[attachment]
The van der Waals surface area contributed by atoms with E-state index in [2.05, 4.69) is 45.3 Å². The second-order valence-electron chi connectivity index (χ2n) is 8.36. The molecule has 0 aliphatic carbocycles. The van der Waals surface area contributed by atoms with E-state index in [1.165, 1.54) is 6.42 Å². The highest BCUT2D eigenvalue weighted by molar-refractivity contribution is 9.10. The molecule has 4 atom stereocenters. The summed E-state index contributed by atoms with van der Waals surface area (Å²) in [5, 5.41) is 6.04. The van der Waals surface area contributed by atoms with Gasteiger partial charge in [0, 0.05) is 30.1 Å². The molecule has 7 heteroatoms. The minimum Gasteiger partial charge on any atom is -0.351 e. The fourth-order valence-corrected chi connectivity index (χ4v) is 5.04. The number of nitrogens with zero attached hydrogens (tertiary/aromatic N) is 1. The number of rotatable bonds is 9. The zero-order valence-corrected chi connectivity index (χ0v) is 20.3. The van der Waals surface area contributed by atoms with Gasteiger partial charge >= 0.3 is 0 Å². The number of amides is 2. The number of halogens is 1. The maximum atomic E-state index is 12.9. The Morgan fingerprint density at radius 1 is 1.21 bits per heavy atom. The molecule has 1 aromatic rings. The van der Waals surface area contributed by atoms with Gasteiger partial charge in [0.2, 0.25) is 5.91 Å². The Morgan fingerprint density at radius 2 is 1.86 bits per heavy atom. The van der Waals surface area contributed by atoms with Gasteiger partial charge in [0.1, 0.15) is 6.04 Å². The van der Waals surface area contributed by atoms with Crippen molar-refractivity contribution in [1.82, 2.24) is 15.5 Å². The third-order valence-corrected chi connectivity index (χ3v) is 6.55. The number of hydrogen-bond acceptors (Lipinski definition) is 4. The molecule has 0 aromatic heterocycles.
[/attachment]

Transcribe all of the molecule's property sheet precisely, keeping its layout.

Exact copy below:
The van der Waals surface area contributed by atoms with E-state index in [2.05, 4.69) is 45.3 Å². The second-order valence-electron chi connectivity index (χ2n) is 8.36. The molecule has 0 aliphatic carbocycles. The van der Waals surface area contributed by atoms with E-state index in [1.165, 1.54) is 6.42 Å². The highest BCUT2D eigenvalue weighted by molar-refractivity contribution is 9.10. The molecule has 4 atom stereocenters. The summed E-state index contributed by atoms with van der Waals surface area (Å²) in [5, 5.41) is 6.04. The van der Waals surface area contributed by atoms with Gasteiger partial charge in [0, 0.05) is 30.1 Å². The molecule has 7 heteroatoms. The minimum Gasteiger partial charge on any atom is -0.351 e. The fourth-order valence-corrected chi connectivity index (χ4v) is 5.04. The number of nitrogens with zero attached hydrogens (tertiary/aromatic N) is 1. The number of rotatable bonds is 9. The zero-order valence-corrected chi connectivity index (χ0v) is 20.3. The van der Waals surface area contributed by atoms with Gasteiger partial charge >= 0.3 is 0 Å². The number of amides is 2. The number of halogens is 1. The maximum atomic E-state index is 12.9. The Morgan fingerprint density at radius 1 is 1.21 bits per heavy atom. The molecule has 1 aromatic rings. The van der Waals surface area contributed by atoms with Gasteiger partial charge in [0.2, 0.25) is 5.91 Å². The Morgan fingerprint density at radius 2 is 1.86 bits per heavy atom. The van der Waals surface area contributed by atoms with Gasteiger partial charge in [0.1, 0.15) is 6.04 Å². The van der Waals surface area contributed by atoms with Crippen molar-refractivity contribution in [1.82, 2.24) is 15.5 Å². The third-order valence-corrected chi connectivity index (χ3v) is 6.55. The number of hydrogen-bond acceptors (Lipinski definition) is 4. The molecule has 0 aromatic heterocycles.